Director: Roar Uthag
Writer: Geneva Robertson-Dworet, Alastair Siddons, and Evan Doughtery
Runtime: 118 Mins
You may not know this but the original 2001 film 'Lara Croft: Tomb Raider' starring Angelina Jolie was a financial success. So much so that a sequel was ordered titled 'Lara Croft: Tomb Raider - Cradle of Life.' Both were successful financially, but were raked over the coals by video game fans and film critics alike. Video game fans would state that Angelina Jolie's breasts weren't big enough (lol) and that they were not accurate to the character in the game. Critics would simply state: it's a movie based on a video game - how good can it be? For the time, where the boundary between video games and film wasn't such a grey area as it is today; Lara Croft: Tomb Raider had seemingly did the impossible: translate a video game into a viable movie franchise that actually made sense.
But since then the Tomb Raider brand had lost it's luster. Game sales sagged, plagued no doubt by the films; it became a joke. Lara Croft loved by chauvinistic horny gamers but lauded by women and feminists for over sexualizing the female body. Lara Croft was not the physical embodiment of female empowerment, she was a virtual action pornstar for boys. That is until 2013 when Tomb Raider was re-launched and re-booted into a more action oriented video game framing and re-branding Lara Croft as this powerful renegade woman. Similar to the Naughty Dog produced video game'Uncharted: Drake's Fortune,' Tomb Raider took on another life and successfully re-launched Lara Croft into the mainstream.
However in today's world the lines between video game and movie have become very blurred. The influx of visual effects in films makes them basically a video game. This being because computer effects are usually favored over practical effects. Plus, video game graphics have also caught up to movies with in-game cinematics rivaling some of the films today. With the addition of quicktime events; which is essential pressing a button at an appropriate time to interact with a movie, there is barely a difference anymore.
Tomb Raider is relevant again. What better time to re-launch this re-branded movie franchise then right after the #metoo movement? Tomb Raider now is a lot less tits but a lot more action. Female empowered action. Lara Croft is boxing, biking, kicking and shooting arrows. All of which is well and good but when she is not doing any of that she is a courier? Regardless of this essentially being 'Tomb Raider: Begins' there are moments in the film that are so outlandish that you will find yourself asking: "am I watching a video game?"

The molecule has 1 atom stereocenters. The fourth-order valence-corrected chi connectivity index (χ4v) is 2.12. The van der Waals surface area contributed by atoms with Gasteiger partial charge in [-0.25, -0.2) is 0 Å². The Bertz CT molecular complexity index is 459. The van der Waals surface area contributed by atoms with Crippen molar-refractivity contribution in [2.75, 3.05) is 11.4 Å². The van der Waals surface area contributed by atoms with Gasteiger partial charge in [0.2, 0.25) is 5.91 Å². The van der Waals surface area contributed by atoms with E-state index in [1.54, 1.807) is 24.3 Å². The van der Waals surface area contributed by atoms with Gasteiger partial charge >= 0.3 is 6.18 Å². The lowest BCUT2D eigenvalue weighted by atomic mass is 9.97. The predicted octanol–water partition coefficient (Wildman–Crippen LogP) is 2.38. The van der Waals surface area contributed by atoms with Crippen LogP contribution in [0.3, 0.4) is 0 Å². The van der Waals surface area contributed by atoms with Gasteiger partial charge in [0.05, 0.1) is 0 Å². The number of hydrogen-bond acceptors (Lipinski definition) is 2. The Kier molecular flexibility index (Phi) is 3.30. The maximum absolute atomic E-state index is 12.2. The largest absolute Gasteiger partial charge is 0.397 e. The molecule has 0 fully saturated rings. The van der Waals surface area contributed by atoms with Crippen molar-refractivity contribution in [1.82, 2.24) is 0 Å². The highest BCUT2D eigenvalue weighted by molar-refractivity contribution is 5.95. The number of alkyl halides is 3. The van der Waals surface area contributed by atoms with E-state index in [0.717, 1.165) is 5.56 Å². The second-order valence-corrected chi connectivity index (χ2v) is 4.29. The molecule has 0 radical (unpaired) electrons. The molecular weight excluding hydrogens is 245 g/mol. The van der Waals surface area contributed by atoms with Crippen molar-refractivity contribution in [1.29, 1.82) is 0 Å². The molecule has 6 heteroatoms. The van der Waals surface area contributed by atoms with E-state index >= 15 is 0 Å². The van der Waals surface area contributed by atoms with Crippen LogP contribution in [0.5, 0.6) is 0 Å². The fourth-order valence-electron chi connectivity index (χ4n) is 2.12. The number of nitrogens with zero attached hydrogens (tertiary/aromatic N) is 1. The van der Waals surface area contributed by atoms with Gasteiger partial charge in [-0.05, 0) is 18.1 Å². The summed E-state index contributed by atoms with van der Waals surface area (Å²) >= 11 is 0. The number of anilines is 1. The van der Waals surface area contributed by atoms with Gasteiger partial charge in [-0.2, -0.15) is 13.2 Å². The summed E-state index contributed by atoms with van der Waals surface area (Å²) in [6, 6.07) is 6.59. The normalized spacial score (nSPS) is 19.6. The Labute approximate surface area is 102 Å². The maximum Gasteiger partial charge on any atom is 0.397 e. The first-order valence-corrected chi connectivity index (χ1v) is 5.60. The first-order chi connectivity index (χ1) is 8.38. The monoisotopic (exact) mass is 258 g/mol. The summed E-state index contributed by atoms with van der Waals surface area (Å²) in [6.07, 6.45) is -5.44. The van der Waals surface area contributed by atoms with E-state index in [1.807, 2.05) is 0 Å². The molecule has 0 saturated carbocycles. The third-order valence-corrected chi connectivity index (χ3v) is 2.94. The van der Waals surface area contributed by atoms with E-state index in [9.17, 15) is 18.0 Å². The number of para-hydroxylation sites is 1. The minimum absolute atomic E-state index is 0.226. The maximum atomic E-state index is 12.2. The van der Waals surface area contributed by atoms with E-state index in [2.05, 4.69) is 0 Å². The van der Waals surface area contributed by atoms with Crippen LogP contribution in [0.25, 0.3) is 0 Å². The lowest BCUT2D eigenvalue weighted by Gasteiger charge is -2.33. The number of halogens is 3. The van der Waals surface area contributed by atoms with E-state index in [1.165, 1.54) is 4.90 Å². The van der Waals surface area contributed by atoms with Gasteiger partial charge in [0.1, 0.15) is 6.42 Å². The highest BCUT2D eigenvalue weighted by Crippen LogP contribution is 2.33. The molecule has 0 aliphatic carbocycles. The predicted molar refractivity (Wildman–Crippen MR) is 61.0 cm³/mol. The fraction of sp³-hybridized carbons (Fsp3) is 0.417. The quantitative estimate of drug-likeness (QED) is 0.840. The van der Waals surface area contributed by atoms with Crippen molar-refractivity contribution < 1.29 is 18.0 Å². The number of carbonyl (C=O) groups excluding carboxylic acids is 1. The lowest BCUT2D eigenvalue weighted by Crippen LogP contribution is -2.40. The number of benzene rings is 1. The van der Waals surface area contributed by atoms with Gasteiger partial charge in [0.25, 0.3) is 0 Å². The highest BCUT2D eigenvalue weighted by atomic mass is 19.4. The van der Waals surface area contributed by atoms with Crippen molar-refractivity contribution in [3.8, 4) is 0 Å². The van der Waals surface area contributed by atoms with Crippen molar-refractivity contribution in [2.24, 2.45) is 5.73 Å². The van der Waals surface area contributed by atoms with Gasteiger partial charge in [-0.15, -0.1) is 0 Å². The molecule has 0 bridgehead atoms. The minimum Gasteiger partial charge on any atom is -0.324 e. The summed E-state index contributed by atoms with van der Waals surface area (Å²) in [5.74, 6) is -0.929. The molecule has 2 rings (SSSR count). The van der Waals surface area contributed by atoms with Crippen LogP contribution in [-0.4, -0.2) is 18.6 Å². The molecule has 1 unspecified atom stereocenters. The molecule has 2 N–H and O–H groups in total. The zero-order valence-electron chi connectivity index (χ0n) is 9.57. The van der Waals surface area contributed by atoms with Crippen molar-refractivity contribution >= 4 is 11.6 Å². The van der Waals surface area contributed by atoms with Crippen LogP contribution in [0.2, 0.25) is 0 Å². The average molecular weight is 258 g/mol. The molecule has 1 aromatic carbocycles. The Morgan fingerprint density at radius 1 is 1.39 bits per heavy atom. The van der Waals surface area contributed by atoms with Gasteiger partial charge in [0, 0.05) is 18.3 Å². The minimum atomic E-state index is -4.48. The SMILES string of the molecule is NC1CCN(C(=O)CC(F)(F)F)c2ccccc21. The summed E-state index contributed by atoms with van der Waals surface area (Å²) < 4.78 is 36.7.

As actress Alicia Vikander essentially revamps the character and gives a decent performance, it seemed as if she was doing her best to bring the fierce, especially in her facial expressions. Almost only bringing her most serious 'Van Damme.' Her facial expression didn't seem to change much. Maybe smiling two times throughout the entire film. Some of the emotional stakes are incredibly high and she reacts to them as if she is keeping a cool poker face and doesn't want to blow her hand. Although she needs to seem tough to sell her as tough, she is not entirely feminine; or even human acting to be more specific. In 'Wonder Woman' Gal Gadot brought humor, strength, heart and humanity to her role. She seemed as if she could really exists. Alicia Vikander plays Lara Croft like a video game character: hollow,without warmth or depth. Her performance seems to be made better though because it is aided by Walter Groggins; who as the villain is incredibly menacing and you completely buy that he has gone a bit stir crazy being on this island for so long.
As an action film it is incredibly engaging and is quite the intense ride from start to finish. Lara, despite her circumstances being incredibly unrealistic, serves as a symbol for female empowerment; not quite as well as a 'Wonder Woman' character but more positive role models for fan girls is always a good thing. Using her feminine power of tenacity; you will enjoy watching as she climbs, crawls, and arm-bars her way to victory. A dash of James Bond here and a pinch of a Indiana Jones there, you will enjoy the film even if it does occasionally dip into the ridiculousness pool.